01 of 08
How to Get Cheap Designer Paint Colors in 7 Steps
Designer paint colors do not need to be designer-expensive.
The hacking of designer colors is a contentious topic. One side says that designer paint is expensive for a reason: it is better, and you must always pay more money for better things.
The other side says that you can borrow any color because colors are colors.
Outside of the commercial world of trademarked colors (UPS' brown, Target's red, etc.), no one owns a color and cannot tell you, a residential homeowner, that you cannot paint your walls a certain color.
In short, a color is a color is a color:
How Paint Colors Work
This is not a perfect process by any means.
- Colors on screen vs. real-life colors: This color approximation process is similar to the caveat that the paint companies issue about their palettes: colors on the screen may appear differently from the colors on the chips or paint on the wall. As Ralph Lauren Paint says, "On-screen swatches are photo representations and do not reflect color with 100 percent accuracy." However, when you see a color on-screen and want to get in its general range, this method will help.
- Paint colors vs. the paint itself: Copying a designer paint color does not mean copying the paint itself. Lift a can of Benjamin Moore Aura in one hand and a can of your local dollar store's finest in your other hand, and you will immediately feel the difference. Premium house paint is heavy and full-bodied because it has more solids. Simply put, you are getting more solids and longer-lasting coverage with better paint. But that does not mean you need to spend $80 a gallon for good paint.
As an example, Glidden is a great value paint, better in many ways than Home Depot's house brand Behr.Continue to 2 of 8 below.
02 of 08
Find Your Color
Locate the paint palette you like on the paint company's website. The colors will be called chips, swatches, or palettes, such as the pictured Ralph Lauren Paint Thoroughbred palette.
The second-best option is to pull a color from a picture of a sample room. Lighting will affect these colors, so that's why it's better to go for a swatch/palette instead.Continue to 3 of 8 below.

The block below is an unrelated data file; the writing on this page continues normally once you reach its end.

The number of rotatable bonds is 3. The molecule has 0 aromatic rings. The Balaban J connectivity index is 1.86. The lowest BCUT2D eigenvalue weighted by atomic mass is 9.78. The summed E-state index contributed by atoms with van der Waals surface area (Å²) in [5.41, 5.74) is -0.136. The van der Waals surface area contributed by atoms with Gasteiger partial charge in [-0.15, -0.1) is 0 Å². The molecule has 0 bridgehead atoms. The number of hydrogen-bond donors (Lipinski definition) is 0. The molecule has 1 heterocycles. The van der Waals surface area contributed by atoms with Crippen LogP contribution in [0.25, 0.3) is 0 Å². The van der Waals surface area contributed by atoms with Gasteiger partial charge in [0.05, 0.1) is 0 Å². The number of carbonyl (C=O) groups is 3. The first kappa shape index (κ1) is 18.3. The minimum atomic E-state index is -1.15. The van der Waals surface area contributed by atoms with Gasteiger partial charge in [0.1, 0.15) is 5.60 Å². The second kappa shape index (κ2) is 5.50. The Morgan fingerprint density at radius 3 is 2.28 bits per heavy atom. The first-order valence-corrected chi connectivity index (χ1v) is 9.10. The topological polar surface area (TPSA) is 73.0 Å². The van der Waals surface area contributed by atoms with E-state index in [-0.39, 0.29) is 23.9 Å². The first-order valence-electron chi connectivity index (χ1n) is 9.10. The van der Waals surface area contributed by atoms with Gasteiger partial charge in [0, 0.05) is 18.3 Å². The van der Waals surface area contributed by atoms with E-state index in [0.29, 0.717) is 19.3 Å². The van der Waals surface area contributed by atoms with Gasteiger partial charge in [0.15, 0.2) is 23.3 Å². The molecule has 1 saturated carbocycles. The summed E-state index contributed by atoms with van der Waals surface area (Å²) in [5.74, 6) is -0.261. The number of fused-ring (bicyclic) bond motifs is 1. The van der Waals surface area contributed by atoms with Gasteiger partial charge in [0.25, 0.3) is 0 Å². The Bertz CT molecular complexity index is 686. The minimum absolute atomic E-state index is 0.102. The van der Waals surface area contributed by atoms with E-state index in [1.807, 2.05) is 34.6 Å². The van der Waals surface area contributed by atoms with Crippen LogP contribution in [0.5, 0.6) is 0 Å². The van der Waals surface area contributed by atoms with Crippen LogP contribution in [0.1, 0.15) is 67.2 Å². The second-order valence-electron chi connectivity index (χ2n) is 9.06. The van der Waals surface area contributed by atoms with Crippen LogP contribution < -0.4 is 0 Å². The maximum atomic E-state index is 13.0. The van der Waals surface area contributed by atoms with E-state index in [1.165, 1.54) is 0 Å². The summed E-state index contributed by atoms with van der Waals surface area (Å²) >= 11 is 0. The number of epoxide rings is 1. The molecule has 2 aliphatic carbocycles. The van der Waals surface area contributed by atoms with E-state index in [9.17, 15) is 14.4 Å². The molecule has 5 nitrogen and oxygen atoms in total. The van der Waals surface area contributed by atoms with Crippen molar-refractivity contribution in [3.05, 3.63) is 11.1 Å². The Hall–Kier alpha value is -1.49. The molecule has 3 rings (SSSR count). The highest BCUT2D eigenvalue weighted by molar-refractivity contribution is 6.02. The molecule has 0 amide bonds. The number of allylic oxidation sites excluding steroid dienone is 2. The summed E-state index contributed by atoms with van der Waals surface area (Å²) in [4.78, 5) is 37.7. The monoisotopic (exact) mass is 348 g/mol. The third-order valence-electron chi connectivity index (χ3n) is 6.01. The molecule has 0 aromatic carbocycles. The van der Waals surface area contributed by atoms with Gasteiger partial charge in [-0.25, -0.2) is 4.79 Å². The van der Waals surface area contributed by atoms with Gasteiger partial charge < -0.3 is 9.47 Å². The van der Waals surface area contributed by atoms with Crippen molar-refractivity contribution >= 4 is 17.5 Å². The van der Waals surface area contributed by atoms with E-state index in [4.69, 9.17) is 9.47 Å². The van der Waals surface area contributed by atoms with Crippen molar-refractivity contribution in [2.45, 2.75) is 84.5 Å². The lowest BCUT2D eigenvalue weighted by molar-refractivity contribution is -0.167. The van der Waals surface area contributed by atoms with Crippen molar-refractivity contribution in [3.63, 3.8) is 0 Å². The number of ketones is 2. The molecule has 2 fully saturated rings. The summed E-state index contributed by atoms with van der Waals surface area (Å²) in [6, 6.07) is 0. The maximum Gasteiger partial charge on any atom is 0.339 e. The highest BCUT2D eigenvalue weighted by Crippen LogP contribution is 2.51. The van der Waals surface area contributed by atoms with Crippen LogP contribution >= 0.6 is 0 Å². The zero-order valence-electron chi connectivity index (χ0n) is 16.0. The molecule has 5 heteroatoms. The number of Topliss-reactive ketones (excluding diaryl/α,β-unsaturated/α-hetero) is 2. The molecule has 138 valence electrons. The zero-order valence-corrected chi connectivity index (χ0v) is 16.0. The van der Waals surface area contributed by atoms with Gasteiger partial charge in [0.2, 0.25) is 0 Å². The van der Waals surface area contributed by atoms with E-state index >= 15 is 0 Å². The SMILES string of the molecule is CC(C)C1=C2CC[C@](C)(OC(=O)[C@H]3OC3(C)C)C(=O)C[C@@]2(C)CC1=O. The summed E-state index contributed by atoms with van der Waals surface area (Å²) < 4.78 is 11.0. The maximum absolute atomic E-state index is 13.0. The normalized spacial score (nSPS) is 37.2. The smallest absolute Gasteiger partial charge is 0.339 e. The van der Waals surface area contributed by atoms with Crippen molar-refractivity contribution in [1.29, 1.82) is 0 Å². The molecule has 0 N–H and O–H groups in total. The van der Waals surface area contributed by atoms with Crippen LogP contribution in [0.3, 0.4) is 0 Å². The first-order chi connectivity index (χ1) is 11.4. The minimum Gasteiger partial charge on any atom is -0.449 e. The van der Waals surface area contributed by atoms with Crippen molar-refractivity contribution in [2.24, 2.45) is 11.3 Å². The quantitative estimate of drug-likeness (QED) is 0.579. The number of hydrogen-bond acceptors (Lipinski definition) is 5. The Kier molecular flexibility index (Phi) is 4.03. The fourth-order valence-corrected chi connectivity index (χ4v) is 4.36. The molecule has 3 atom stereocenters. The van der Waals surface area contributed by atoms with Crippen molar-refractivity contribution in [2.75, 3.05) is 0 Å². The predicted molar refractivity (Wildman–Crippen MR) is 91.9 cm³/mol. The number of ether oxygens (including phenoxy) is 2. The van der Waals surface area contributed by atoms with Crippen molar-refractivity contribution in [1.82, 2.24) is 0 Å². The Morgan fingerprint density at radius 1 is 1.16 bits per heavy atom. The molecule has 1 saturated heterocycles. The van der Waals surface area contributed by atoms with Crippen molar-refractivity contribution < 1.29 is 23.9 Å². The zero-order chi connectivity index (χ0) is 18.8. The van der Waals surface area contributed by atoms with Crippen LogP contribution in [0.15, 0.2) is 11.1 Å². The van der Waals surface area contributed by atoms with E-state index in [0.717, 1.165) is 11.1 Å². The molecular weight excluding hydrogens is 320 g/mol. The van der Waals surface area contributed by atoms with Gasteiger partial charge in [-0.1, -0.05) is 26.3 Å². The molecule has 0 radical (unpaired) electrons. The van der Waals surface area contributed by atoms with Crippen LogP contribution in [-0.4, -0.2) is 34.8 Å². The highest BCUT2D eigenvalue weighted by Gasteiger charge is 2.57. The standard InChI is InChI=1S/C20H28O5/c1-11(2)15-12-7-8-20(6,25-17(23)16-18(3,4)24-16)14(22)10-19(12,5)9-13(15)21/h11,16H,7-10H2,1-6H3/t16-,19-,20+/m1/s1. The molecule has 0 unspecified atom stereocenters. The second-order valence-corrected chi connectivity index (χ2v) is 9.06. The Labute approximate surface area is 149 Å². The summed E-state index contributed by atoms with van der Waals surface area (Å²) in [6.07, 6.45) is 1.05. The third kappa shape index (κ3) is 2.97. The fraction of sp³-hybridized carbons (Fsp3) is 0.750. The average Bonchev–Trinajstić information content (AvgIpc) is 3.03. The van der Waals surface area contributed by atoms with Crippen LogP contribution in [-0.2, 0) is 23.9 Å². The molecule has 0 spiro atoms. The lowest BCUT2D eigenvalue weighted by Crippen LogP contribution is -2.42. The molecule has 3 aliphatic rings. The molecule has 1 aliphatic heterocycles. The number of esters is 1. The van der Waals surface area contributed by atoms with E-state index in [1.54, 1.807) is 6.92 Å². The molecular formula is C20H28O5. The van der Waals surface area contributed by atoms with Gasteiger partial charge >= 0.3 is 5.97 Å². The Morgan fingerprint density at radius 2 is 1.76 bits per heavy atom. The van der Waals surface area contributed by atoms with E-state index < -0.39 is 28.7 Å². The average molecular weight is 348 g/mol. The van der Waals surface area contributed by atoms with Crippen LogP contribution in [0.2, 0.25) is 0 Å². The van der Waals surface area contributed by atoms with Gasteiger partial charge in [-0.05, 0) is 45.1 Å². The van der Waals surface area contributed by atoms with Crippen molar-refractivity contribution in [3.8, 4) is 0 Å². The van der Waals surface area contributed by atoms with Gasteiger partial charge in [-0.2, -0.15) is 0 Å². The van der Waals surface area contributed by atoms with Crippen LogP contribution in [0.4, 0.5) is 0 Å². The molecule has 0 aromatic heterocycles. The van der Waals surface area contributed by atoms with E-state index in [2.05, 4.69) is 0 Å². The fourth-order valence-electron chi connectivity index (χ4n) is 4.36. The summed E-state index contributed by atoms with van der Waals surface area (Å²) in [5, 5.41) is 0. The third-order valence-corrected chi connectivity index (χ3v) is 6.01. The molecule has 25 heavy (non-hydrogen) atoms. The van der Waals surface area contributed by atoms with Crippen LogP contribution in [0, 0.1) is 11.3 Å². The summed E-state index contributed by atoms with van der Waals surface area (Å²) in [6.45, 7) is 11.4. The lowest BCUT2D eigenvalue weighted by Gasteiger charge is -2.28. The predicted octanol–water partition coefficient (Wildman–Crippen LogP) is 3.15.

03 of 08
Right-Click on Image
Right click on the color you desire.
In most cases, a box will pop up, giving you the option to Copy Image.
Continue to 4 of 8 below.
- Scenario #1: copy image does not work: Some sites--due to Flash or .pdf limitations--will not allow you to Copy image. Instead, manually select that color through a built-in Windows feature called Snipping Tool. Snipping Tool is like a mini screen capture. You can capture anything you want, no matter how small. Select only the color you want to capture, being careful not to include other colors.
- Scenario #2: copy image works: In most cases, "Copy Image" will work. The Sherwin-Williams Purely Refined palette is just one example of many that give you this option.
04 of 08
Open Your Paint Software
Now, open your paint software. Free paint/graphics program abound. One free application is called Paint.NET.
Drop your copied color into the paint software.Continue to 5 of 8 below.
05 of 08
Pick the Color
Most programs have a color-picker feature. Paint.NET's feature is called Color Picker. Touch the eye-dropper icon on any color on the computer screen, and Color Picker will identify the color for you.Continue to 6 of 8 below.
06 of 08
Read RGB Number
For this designer paint color, the RGB number is 135-58-56.
If you desire, tint and shade can be added to lighten or darken the colors (tint is white, shade is black).Continue to 7 of 8 below.
07 of 08
Match RGB With a Different Paint
Go to a free online RGB-matching program such as EasyRGB.
These programs match colors from one paint company to another company.
Enter the RGB numbers. On the drop-down box, choose any paint company you like. Since you are starting with an expensive paint, it makes sense to match to a cheap paint--in this case, True Value.
Click "Start."Continue to 8 of 8 below.
08 of 08
See the Matching Color
The RGB matcher delivers several of the closest matches.
Since databases of RGB matcher might not always be up-to-date, you have a number to choose from.
Determine how much paint you need with The Spruce's Paint Calculator.